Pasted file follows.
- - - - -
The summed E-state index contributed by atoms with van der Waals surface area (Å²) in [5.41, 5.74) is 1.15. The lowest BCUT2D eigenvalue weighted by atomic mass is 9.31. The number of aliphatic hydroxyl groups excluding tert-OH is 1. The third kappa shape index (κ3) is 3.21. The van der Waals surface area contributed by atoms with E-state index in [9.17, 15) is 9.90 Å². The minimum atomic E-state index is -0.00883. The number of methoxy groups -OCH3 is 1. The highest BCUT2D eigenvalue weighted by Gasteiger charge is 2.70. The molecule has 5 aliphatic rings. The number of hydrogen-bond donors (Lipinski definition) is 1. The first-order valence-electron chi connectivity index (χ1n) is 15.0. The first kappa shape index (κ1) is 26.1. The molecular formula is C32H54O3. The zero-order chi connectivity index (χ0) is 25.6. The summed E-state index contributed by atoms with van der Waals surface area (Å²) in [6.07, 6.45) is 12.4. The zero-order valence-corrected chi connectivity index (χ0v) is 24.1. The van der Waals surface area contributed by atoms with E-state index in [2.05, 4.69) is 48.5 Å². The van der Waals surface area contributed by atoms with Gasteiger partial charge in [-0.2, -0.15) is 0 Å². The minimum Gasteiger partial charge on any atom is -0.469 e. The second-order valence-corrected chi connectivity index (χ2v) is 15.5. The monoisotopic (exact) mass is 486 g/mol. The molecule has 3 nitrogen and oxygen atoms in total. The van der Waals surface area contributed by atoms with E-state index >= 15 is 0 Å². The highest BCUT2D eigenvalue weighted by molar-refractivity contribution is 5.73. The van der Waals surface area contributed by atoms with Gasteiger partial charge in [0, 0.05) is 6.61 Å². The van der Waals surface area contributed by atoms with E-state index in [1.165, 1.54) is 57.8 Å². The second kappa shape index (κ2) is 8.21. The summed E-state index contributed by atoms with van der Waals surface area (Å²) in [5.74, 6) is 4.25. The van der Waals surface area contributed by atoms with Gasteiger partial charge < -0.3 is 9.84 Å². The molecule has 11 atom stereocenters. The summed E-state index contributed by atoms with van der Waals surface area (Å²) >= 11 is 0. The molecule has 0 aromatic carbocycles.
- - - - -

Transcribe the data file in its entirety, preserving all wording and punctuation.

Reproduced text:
The summed E-state index contributed by atoms with van der Waals surface area (Å²) in [5.41, 5.74) is 1.15. The lowest BCUT2D eigenvalue weighted by atomic mass is 9.31. The number of aliphatic hydroxyl groups excluding tert-OH is 1. The third kappa shape index (κ3) is 3.21. The van der Waals surface area contributed by atoms with E-state index in [9.17, 15) is 9.90 Å². The minimum atomic E-state index is -0.00883. The number of methoxy groups -OCH3 is 1. The highest BCUT2D eigenvalue weighted by Gasteiger charge is 2.70. The molecule has 5 aliphatic rings. The number of hydrogen-bond donors (Lipinski definition) is 1. The first-order valence-electron chi connectivity index (χ1n) is 15.0. The first kappa shape index (κ1) is 26.1. The molecular formula is C32H54O3. The zero-order chi connectivity index (χ0) is 25.6. The summed E-state index contributed by atoms with van der Waals surface area (Å²) in [6.07, 6.45) is 12.4. The zero-order valence-corrected chi connectivity index (χ0v) is 24.1. The van der Waals surface area contributed by atoms with E-state index in [2.05, 4.69) is 48.5 Å². The van der Waals surface area contributed by atoms with Gasteiger partial charge in [-0.2, -0.15) is 0 Å². The minimum Gasteiger partial charge on any atom is -0.469 e. The second-order valence-corrected chi connectivity index (χ2v) is 15.5. The monoisotopic (exact) mass is 486 g/mol. The molecule has 3 nitrogen and oxygen atoms in total. The van der Waals surface area contributed by atoms with E-state index >= 15 is 0 Å². The highest BCUT2D eigenvalue weighted by molar-refractivity contribution is 5.73. The van der Waals surface area contributed by atoms with Gasteiger partial charge in [0, 0.05) is 6.61 Å². The van der Waals surface area contributed by atoms with E-state index in [1.165, 1.54) is 57.8 Å². The second kappa shape index (κ2) is 8.21. The summed E-state index contributed by atoms with van der Waals surface area (Å²) in [5.74, 6) is 4.25. The van der Waals surface area contributed by atoms with Gasteiger partial charge < -0.3 is 9.84 Å². The molecule has 11 atom stereocenters. The summed E-state index contributed by atoms with van der Waals surface area (Å²) >= 11 is 0. The molecule has 0 aromatic carbocycles.